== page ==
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Mission Control / Strategy

Master Class: Marketing Lessons from 4 Best-in-Class Brands

Year after year, these four companies manage to raise the bar for marketing teams everywhere. Learn how to use their marketing strategy to inspire your own.

Master Class

By Paul Peterson

The Ritz-Carlton: Elevating the User Experience

The luxury hotel company recently unveiled a comprehensive redesign of its 100-plus websites that taps into the brand’s reputation for delivering unforgettable experiences and legendary service. With Casual Astronaut’s help, the new websites were envisioned to offer sophisticated, engaging digital platforms and promise a seamless experience for users. The sites’ typography is a subtle nod to the brand’s collectible key cards, while video components enhance the experience by transporting guests to unique destinations around the world, and the integration of editorial content with conversion points provides a seamless pathway from planning to booking.

The takeaway: Use restraint when it comes to design. Typography, visuals and longer-form content should be used strategically to support the user experience, not detract from it.

Subaru: Content that Highlights Brand Values

Historically, public outdoor spaces like the U.S. National Park System haven’t been very welcoming to communities such as ethnic minorities and people with disabilities, but the National Park Foundation’s largest corporate donor, Subaru of America, is helping to change the narrative about who belongs in the outdoors. A recent campaign documents Emmy-nominated deaf actor Keivonn Woodard as he travels to Yosemite National Park with his dad. The pair, who are Black, use ASL to communicate as they hike to a waterfall.

The takeaway: Highlighting your brand’s commitment to social change can foster brand loyalty, especially among Millennial and Gen Z consumers. But be sure you’re walking the talk before you start touting a commitment to a cause or giving back — 72% of people are tired of brands pretending they want to help society when they just want to make money.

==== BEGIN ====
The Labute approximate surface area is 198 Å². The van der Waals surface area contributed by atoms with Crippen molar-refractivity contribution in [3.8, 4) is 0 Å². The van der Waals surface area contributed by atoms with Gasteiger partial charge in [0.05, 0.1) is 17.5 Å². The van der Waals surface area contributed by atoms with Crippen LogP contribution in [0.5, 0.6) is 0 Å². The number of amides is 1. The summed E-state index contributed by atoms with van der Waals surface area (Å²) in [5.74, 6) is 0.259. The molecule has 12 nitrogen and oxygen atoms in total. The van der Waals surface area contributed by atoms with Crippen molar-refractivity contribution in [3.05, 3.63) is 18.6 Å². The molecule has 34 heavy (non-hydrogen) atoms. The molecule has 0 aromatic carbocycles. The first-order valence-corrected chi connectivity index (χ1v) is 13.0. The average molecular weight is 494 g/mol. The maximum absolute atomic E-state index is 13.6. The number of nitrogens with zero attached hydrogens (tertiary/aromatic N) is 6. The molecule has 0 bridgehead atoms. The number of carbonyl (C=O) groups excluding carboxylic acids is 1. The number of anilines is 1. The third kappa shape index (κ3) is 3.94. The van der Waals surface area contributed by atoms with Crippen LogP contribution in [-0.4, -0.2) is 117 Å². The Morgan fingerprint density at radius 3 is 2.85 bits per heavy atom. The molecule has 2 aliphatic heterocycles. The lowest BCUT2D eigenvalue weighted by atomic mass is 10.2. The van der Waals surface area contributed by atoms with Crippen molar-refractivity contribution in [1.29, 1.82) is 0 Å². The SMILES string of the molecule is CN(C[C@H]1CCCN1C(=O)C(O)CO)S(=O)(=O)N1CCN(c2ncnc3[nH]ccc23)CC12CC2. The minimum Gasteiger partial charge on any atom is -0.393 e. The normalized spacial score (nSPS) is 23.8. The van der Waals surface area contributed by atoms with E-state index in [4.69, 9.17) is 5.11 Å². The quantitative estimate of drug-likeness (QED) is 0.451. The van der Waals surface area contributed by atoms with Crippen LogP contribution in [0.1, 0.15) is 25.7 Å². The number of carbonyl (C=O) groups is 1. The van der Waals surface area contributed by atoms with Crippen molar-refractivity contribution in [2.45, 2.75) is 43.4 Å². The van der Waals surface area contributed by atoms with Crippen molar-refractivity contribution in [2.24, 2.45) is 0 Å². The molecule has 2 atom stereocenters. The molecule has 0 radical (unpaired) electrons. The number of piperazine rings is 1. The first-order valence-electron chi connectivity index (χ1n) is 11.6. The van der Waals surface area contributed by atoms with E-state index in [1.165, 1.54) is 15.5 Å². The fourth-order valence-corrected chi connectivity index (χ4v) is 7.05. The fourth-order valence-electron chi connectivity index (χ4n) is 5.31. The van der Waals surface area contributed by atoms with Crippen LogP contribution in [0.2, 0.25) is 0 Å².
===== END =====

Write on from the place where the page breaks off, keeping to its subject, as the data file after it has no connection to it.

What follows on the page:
Marriott Bonvoy: Simplified Travel Planning for a Global Audience

There are a dizzying 35 brands under the Marriott umbrella, totaling over 7,300 hotels spread out across a whopping 131 countries. The brands vary across the board, ranging from opulent hotels around the globe to affordable, extended-stay accommodations within North America. By creating a singular rewards program, Marriott Bonvoy™, and an app that encompass each of these distinct properties, Marriott has managed to morph into an owned online travel agency of sorts. Bolstered by destination-centric content and immersive itineraries, Marriott Bonvoy integrates inspiration, planning and booking tools into one easy-to-use hub.

The takeaway: Consider integrating compelling content throughout your site rather than keeping it siloed off in a separate blog or content hub. High-quality editorial content builds trust with the consumer while also offering useful information that can drive conversions.

The Ford Foundation: Making Philanthropy More Accessible

As a decades-old organization with a recognizable family name, the Ford Foundation’s name alone conjures images of charity auctions in swanky hotel ballrooms — but a visit to the foundation’s website invokes just the opposite. The branding, site design and longform news stories merge to create a website that is thoroughly modern and remarkably engaging. But perhaps most notable is what you won’t find on the foundation’s website: prominent donor profiles or headlines written around a dollar amount. In their place are deeply reported news stories, eye-catching illustrations and photography, and a focus on the impact of the money they raise, rather than on the money itself. And a bonus? Clear and concise copy that explains concepts like endowments, governance policies and financial statements in layman’s terms.

The takeaway: Think outside your industry when it comes to website design and content strategy — take inspiration from magazine and news outlets, browse consumer product sites and click on the ads you see on Instagram. Evaluate content from a journalist’s perspective: What’s the hook? Why does this matter? Why should people care?

Elevate Your Marketing

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Paul Peterson
Paul Peterson Chief Client Officer

Paul oversees client service at Casual Astronaut, working with our account management team to shape content and digital marketing strategies for clients. His nearly 20-year career in marketing and public relations ranges from healthcare to hospitality, consumer products to government relations, high-tech communications to entertainment. Paul’s worked with brands such as Nike, Disney, Johns Hopkins and Cleveland Clinic to build measurable, audience-engagement strategies.

A father to two boys, Paul usually spends his weekends at flag football games, chess tournaments, bowling leagues and coaching soccer (all of which may happen in the same Saturday). And when snow starts to fall in the mountains, he looks for any excuse to hit the slopes.

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